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Olivia Snow, the three-year-old daughter of Chief Warrant Officer David Snow, hands a tissue to Brandi Norman, widow of Capt. Kevin M. Norman. The Snow and Norman families attended the dedication of a memorial to Kevin Norman and David Snow, killed one year ago today in a plane crash south of Seoul.

Olivia Snow, the three-year-old daughter of Chief Warrant Officer David Snow, hands a tissue to Brandi Norman, widow of Capt. Kevin M. Norman. The Snow and Norman families attended the dedication of a memorial to Kevin Norman and David Snow, killed one year ago today in a plane crash south of Seoul. (Joe Giordono / S&S)

Olivia Snow, the three-year-old daughter of Chief Warrant Officer David Snow, hands a tissue to Brandi Norman, widow of Capt. Kevin M. Norman. The Snow and Norman families attended the dedication of a memorial to Kevin Norman and David Snow, killed one year ago today in a plane crash south of Seoul.

Olivia Snow, the three-year-old daughter of Chief Warrant Officer David Snow, hands a tissue to Brandi Norman, widow of Capt. Kevin M. Norman. The Snow and Norman families attended the dedication of a memorial to Kevin Norman and David Snow, killed one year ago today in a plane crash south of Seoul. (Joe Giordono / S&S)

The Norman and Snow families fight back tears during the dedication of a memorial to Capt. Kevin Norman and Chief Warrant Officer David Snow, killed one year ago Thursday in a plane crash south of Seoul.

The Norman and Snow families fight back tears during the dedication of a memorial to Capt. Kevin Norman and Chief Warrant Officer David Snow, killed one year ago Thursday in a plane crash south of Seoul. (Joe Giordono / S&S)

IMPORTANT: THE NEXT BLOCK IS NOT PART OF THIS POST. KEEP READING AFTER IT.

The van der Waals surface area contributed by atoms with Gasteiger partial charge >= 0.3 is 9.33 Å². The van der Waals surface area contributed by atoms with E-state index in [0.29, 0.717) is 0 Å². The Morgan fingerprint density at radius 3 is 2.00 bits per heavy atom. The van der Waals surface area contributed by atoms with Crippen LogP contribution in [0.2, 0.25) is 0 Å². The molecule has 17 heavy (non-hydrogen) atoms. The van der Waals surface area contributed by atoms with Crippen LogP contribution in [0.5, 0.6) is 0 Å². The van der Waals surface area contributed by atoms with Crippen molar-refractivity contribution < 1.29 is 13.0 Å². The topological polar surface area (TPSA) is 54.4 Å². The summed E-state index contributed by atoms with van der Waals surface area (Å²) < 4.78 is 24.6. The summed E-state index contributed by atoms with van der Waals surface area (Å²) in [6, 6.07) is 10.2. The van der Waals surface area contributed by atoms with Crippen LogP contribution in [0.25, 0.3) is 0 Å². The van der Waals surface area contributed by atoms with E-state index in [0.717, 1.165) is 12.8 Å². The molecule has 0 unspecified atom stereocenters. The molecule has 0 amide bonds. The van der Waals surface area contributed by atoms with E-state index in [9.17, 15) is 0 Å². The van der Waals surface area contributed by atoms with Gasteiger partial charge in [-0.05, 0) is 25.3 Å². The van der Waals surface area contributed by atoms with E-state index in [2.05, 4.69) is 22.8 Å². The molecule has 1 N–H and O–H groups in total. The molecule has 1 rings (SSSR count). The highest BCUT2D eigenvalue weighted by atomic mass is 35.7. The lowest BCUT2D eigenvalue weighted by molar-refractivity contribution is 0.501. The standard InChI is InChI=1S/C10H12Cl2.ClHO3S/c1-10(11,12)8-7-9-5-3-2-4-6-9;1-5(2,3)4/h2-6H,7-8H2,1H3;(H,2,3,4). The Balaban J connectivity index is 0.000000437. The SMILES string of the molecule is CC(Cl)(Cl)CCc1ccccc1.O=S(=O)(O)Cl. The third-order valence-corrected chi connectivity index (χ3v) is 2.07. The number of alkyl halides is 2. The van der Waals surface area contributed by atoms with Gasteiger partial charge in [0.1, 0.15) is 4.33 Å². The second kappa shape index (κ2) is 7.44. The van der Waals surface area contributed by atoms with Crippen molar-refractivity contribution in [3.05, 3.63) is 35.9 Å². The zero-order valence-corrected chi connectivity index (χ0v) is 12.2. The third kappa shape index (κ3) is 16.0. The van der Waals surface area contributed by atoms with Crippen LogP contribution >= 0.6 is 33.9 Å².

Members of the 6th Battalion, 52nd Aviation Regiment, salute during the dedication of a memorial to two pilots killed last year in a plane crash.

Members of the 6th Battalion, 52nd Aviation Regiment, salute during the dedication of a memorial to two pilots killed last year in a plane crash. (Joe Giordono / S&S)

K-16 AIR BASE, South Korea — A year’s time has done little to blunt the pain.

Twelve months to the day from when Capt. Kevin M. Norman and Chief Warrant Officer David W. Snow died in a plane crash south of Seoul, their families and former comrades tearfully dedicated a black stone memorial in their honor Thursday at this Army airfield.

On a 96-degree day with stifling humidity, members of the 6th Battalion, 52nd Aviation Regiment stood in formation outside their hangar as unit leaders said a final goodbye to the pair.

While the names Snow and Norman were inscribed on the memorial, said battalion commander Lt. Col. Fred Manzo Jr., it also “provides a reminder that the duty we perform, while noble and necessary, is at the same time a dangerous and risky business.”

In his remarks, Col. David Abramowitz, 17th Aviation Brigade commander, recalled how he had been in command for just six weeks before the accident happened. But, he said, both Snow and Norman already had made strong impressions.

As one of his company commanders, Norman was the kind of officer to whom Abramowitz would entrust his own son, now a cadet at West Point. Abramowitz recalled the jokes the two would share.

While he perhaps saw Snow just three times, Abramowitz said, he constantly was hearing “Dave Snow says this, or Dave Snow says that,” when he would ask questions about flight operations. Almost every member of the unit, Abramowitz said, had come to rely on Snow as a repository of knowledge.

“He showed our officers what right looks like,” Abramowitz said.

While military officials would not release the conclusions of an accident investigation report compiled by the Army Safety Center, unit officials have said the report concludes there is a high probability that Norman and Snow had enough control of the aircraft in its final moments to steer it away from a populated area near the eventual crash site.

Though the mood through most of the ceremony was upbeat, the emotions finally welled over with the singing of “Amazing Grace.” Staff Sgt. Mathelda Warren, from the 249th Military Police Detachment, was singing solo when, halfway through the song, she broke into tears.

Trying to compose herself, and apologizing for her tears, she tried to continue. Abramowitz came to the podium, steadied Warren with an arm around her shoulder and helped her finish singing.

At the same time, Brandi Norman and Amy Snow wiped tears from behind sunglass-covered eyes. Olivia, Snow’s 3-year-old daughter, calmly crawled down from her own mother’s lap and handed Brandi Norman a tissue.


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